I'm Thinking Tonight of My Blue Eyes

"I'm Thinking Tonight of My Blue Eyes" is the title of a country/folk song by A. P. Carter. A. P. Carter was a collector of old songs and lyrics. I'm Thinking Tonight of My Blue Eyes is one of these old songs he discovered. The song is a hillbilly folk song, the foundation of early country music. The song became a hit in 1929. The song is a sad tale of a love that had been lost far across the sea, set to traditional English folk music. The song peaked at #10 on the national pop music charts. Due to the song's popularity and historical importance, many have covered the song. Some artist shorten the title to Broken Ties or Broken Vows or Broken Hearted Lovers. In February of 1939 on XET Station, Mexico, Sara Carter dedicated the song to her long lost boyfriend Coy Bays, who was in Washington State at the time. On February 20, 1939 Sara Carter and Coy Bayes married at Brackettville, Texas. Mother Maybelle used the Carter Family picking on the song, which was new at the time, the bass notes are played with her thumb and she strums with her other fingers. The song was later put on the Carter Family album: My Clinch Mountain Home: Their Complete Victor Recordings (1928–1929). Ralph Stanley in 2006 recorded a complete album of Carter Family songs, including I'm Thinking Tonight of My Blue Eyes, titled A Distant Land to Roam: Songs of the Carter Family.[1][2][3][4][5][6][7]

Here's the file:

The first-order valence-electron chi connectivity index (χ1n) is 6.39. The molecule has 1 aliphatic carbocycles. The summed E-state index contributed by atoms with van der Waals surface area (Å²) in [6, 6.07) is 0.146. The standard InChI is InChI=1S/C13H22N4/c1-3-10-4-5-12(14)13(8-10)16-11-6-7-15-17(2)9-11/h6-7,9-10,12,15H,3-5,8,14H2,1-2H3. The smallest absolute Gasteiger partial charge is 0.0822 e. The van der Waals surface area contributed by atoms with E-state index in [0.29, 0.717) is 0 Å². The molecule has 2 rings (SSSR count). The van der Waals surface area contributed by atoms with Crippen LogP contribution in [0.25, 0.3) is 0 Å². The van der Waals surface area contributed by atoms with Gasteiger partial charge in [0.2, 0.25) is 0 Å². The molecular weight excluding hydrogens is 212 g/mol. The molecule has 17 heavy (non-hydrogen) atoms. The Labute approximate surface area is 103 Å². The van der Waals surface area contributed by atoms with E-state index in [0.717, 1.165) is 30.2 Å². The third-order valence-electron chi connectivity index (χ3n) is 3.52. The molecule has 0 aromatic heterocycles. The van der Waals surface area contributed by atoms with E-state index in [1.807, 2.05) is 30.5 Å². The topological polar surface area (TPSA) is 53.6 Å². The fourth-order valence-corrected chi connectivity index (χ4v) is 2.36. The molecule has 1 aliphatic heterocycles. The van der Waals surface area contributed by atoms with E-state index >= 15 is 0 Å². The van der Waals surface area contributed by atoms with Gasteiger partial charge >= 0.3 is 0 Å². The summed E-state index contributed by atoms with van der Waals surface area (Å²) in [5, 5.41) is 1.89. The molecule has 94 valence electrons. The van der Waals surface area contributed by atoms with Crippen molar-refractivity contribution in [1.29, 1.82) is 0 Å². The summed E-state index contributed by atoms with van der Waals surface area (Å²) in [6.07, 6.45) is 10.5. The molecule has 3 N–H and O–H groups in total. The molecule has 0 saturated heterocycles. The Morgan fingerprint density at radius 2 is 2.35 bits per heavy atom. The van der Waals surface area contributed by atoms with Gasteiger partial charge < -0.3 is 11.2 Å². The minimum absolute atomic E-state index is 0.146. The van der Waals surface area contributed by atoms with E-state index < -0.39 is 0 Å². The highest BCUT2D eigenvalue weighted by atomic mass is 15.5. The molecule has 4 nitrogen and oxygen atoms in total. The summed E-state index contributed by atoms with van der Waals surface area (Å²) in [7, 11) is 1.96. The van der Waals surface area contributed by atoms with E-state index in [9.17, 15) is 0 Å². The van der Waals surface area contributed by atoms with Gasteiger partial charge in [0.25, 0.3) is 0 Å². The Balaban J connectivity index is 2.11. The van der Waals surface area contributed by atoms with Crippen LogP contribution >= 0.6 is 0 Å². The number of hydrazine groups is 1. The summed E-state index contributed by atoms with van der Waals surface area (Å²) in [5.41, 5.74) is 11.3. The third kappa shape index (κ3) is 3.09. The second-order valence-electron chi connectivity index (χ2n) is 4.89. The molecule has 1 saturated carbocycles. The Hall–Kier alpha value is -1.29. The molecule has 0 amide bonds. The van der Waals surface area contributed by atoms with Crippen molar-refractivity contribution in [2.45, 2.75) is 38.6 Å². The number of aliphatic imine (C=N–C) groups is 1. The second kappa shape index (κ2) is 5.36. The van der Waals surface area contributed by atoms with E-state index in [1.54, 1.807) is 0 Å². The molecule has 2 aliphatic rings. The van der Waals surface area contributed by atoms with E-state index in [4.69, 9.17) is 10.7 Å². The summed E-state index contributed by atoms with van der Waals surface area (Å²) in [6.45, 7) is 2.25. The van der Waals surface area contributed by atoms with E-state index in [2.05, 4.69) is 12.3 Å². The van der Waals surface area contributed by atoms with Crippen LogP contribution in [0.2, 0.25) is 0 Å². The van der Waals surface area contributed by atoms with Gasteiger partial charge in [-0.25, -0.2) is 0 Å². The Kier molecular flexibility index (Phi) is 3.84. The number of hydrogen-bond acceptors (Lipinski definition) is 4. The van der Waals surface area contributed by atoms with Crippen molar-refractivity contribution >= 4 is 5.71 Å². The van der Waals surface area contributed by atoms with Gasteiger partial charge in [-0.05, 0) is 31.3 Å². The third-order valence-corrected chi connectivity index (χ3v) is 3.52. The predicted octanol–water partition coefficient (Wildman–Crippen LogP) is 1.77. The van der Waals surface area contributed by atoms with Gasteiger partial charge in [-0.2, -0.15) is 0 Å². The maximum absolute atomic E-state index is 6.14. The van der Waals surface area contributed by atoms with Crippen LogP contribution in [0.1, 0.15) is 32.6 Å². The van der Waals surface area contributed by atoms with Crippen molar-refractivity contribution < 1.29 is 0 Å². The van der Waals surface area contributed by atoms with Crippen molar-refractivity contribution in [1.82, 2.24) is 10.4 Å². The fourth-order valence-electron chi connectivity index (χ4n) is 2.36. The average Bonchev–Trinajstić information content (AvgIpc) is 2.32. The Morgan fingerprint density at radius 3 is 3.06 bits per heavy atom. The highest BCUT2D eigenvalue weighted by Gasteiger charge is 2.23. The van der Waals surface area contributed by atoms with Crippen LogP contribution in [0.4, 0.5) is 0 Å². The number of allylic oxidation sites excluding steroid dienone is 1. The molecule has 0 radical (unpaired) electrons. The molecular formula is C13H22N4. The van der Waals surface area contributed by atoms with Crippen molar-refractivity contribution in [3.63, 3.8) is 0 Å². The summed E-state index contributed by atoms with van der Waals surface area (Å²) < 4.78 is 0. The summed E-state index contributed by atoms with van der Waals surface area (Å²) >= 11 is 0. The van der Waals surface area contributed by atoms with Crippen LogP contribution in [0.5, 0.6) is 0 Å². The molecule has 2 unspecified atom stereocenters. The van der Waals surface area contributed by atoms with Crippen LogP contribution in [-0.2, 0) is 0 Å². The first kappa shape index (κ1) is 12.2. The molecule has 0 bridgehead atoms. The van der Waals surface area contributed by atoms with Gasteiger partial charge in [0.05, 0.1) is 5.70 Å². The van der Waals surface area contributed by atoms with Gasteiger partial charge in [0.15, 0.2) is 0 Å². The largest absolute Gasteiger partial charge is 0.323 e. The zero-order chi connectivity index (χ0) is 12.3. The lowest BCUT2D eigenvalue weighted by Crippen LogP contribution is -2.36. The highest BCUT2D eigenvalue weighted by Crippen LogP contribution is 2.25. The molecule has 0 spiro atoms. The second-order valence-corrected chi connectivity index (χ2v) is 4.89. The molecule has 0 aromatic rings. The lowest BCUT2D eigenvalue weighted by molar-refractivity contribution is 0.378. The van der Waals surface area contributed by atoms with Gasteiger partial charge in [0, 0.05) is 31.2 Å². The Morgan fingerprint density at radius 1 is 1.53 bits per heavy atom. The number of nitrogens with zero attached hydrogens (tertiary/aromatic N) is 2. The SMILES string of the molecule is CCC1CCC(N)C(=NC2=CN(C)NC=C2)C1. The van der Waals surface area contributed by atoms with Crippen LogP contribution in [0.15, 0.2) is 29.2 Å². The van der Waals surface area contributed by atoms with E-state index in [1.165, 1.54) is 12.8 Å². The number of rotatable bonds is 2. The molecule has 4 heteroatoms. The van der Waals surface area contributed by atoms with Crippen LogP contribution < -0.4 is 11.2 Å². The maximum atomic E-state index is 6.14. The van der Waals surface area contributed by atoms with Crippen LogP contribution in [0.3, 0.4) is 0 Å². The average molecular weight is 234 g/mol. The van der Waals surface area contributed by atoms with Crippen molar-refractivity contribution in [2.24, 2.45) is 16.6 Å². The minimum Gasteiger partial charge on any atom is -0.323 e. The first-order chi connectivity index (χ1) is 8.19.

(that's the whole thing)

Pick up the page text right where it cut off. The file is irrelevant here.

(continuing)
"I'm Thinking Tonight of My Blue Eyes"
Single by Carter Family
B-side"Let's Be Lovers Again"
ReleasedJuly 1935
FormatShellac, 10 record
StudioVictor recording studio, Camden, New Jersey
GenreCountry, American folk
LabelConqueror Records
Songwriter(s)Traditional reworked by A. P. Carter

ReferencesEdit

  1. ^ discogs.com, I'm Thinking Tonight of My Blue Eyes
  2. ^ americanhistory I'm Thinking Tonight of My Blue Eyes
  3. ^ communityguitar.com I'm Thinking Tonight Of My Blue Eyes
  4. ^ Mazor: Barry Mazor, Ralph Peer and the Making of Popular Roots Music, Chicago Review Press, 2015
  5. ^ The Urban Experience and Folk Tradition, American Folklore Society/University of Texas Press, 1971
  6. ^ Will You Miss Me When I'm Gone: The Carter Family & Their Legacy in American Music, Simon & Schuster, 2002
  7. ^ Sara Carter (1898–1979), Contributed by Kip Lornell and the Dictionary of Virginia Biography

External linksEdit